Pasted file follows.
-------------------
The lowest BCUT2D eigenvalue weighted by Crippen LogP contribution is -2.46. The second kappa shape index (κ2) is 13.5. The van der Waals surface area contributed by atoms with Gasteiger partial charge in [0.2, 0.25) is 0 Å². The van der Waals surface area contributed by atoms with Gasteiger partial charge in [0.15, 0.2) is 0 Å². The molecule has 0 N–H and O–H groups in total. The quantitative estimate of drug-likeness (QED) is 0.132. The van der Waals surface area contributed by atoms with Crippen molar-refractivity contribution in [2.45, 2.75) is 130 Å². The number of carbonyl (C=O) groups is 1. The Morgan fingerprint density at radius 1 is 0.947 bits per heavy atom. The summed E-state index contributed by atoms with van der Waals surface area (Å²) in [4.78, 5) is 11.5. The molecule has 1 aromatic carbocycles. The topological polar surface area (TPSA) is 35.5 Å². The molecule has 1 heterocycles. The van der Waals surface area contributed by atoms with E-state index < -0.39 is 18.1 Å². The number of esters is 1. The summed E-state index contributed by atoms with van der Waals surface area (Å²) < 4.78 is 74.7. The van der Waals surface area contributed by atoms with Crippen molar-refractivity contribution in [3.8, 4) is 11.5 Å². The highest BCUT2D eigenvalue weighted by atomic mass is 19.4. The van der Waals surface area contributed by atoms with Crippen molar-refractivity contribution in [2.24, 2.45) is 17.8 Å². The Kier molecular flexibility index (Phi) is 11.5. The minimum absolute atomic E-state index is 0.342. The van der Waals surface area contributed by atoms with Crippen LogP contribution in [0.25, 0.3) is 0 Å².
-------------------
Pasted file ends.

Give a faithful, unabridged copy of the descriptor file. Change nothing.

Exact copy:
The lowest BCUT2D eigenvalue weighted by Crippen LogP contribution is -2.46. The second kappa shape index (κ2) is 13.5. The van der Waals surface area contributed by atoms with Gasteiger partial charge in [0.2, 0.25) is 0 Å². The van der Waals surface area contributed by atoms with Gasteiger partial charge in [0.15, 0.2) is 0 Å². The molecule has 0 N–H and O–H groups in total. The quantitative estimate of drug-likeness (QED) is 0.132. The van der Waals surface area contributed by atoms with Crippen molar-refractivity contribution in [2.45, 2.75) is 130 Å². The number of carbonyl (C=O) groups is 1. The Morgan fingerprint density at radius 1 is 0.947 bits per heavy atom. The summed E-state index contributed by atoms with van der Waals surface area (Å²) in [4.78, 5) is 11.5. The molecule has 1 aromatic carbocycles. The topological polar surface area (TPSA) is 35.5 Å². The molecule has 1 heterocycles. The van der Waals surface area contributed by atoms with E-state index < -0.39 is 18.1 Å². The number of esters is 1. The summed E-state index contributed by atoms with van der Waals surface area (Å²) < 4.78 is 74.7. The van der Waals surface area contributed by atoms with Crippen molar-refractivity contribution in [3.8, 4) is 11.5 Å². The highest BCUT2D eigenvalue weighted by atomic mass is 19.4. The van der Waals surface area contributed by atoms with Crippen molar-refractivity contribution in [2.24, 2.45) is 17.8 Å². The Kier molecular flexibility index (Phi) is 11.5. The minimum absolute atomic E-state index is 0.342. The van der Waals surface area contributed by atoms with Crippen LogP contribution in [0.25, 0.3) is 0 Å².